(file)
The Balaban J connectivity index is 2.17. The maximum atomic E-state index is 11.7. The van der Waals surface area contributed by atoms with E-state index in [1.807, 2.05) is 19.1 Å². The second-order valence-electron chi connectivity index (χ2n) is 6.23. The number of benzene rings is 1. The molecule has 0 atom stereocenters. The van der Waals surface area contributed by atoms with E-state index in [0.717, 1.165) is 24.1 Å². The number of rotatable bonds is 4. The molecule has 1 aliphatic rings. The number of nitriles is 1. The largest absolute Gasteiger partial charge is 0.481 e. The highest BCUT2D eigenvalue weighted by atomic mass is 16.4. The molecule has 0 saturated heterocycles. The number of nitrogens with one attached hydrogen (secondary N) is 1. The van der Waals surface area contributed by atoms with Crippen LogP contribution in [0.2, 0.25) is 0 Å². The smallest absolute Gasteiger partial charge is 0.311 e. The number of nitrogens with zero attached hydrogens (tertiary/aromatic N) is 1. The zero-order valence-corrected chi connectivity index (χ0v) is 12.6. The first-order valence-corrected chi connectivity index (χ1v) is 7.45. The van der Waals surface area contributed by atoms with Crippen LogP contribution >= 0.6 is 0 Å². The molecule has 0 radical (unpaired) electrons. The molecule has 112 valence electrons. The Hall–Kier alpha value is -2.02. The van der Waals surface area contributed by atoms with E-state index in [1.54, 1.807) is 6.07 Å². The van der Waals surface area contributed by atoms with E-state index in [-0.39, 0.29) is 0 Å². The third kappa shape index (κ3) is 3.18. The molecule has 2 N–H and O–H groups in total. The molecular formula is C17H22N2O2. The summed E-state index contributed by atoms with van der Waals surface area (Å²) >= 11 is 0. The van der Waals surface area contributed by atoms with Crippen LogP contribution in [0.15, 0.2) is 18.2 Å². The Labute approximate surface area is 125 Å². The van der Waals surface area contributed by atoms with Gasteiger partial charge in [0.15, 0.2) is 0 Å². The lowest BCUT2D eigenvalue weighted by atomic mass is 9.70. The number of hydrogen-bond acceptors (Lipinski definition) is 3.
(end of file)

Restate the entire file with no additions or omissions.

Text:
The Balaban J connectivity index is 2.17. The maximum atomic E-state index is 11.7. The van der Waals surface area contributed by atoms with E-state index in [1.807, 2.05) is 19.1 Å². The second-order valence-electron chi connectivity index (χ2n) is 6.23. The number of benzene rings is 1. The molecule has 0 atom stereocenters. The van der Waals surface area contributed by atoms with E-state index in [0.717, 1.165) is 24.1 Å². The number of rotatable bonds is 4. The molecule has 1 aliphatic rings. The number of nitriles is 1. The largest absolute Gasteiger partial charge is 0.481 e. The highest BCUT2D eigenvalue weighted by atomic mass is 16.4. The molecule has 0 saturated heterocycles. The number of nitrogens with one attached hydrogen (secondary N) is 1. The van der Waals surface area contributed by atoms with Crippen LogP contribution in [0.2, 0.25) is 0 Å². The smallest absolute Gasteiger partial charge is 0.311 e. The number of nitrogens with zero attached hydrogens (tertiary/aromatic N) is 1. The zero-order valence-corrected chi connectivity index (χ0v) is 12.6. The first-order valence-corrected chi connectivity index (χ1v) is 7.45. The van der Waals surface area contributed by atoms with Crippen LogP contribution >= 0.6 is 0 Å². The molecule has 0 radical (unpaired) electrons. The molecule has 112 valence electrons. The Hall–Kier alpha value is -2.02. The van der Waals surface area contributed by atoms with E-state index in [1.54, 1.807) is 6.07 Å². The van der Waals surface area contributed by atoms with E-state index in [-0.39, 0.29) is 0 Å². The third kappa shape index (κ3) is 3.18. The molecule has 2 N–H and O–H groups in total. The molecular formula is C17H22N2O2. The summed E-state index contributed by atoms with van der Waals surface area (Å²) >= 11 is 0. The van der Waals surface area contributed by atoms with Crippen LogP contribution in [0.15, 0.2) is 18.2 Å². The Labute approximate surface area is 125 Å². The van der Waals surface area contributed by atoms with Gasteiger partial charge in [0.15, 0.2) is 0 Å². The lowest BCUT2D eigenvalue weighted by atomic mass is 9.70. The number of hydrogen-bond acceptors (Lipinski definition) is 3.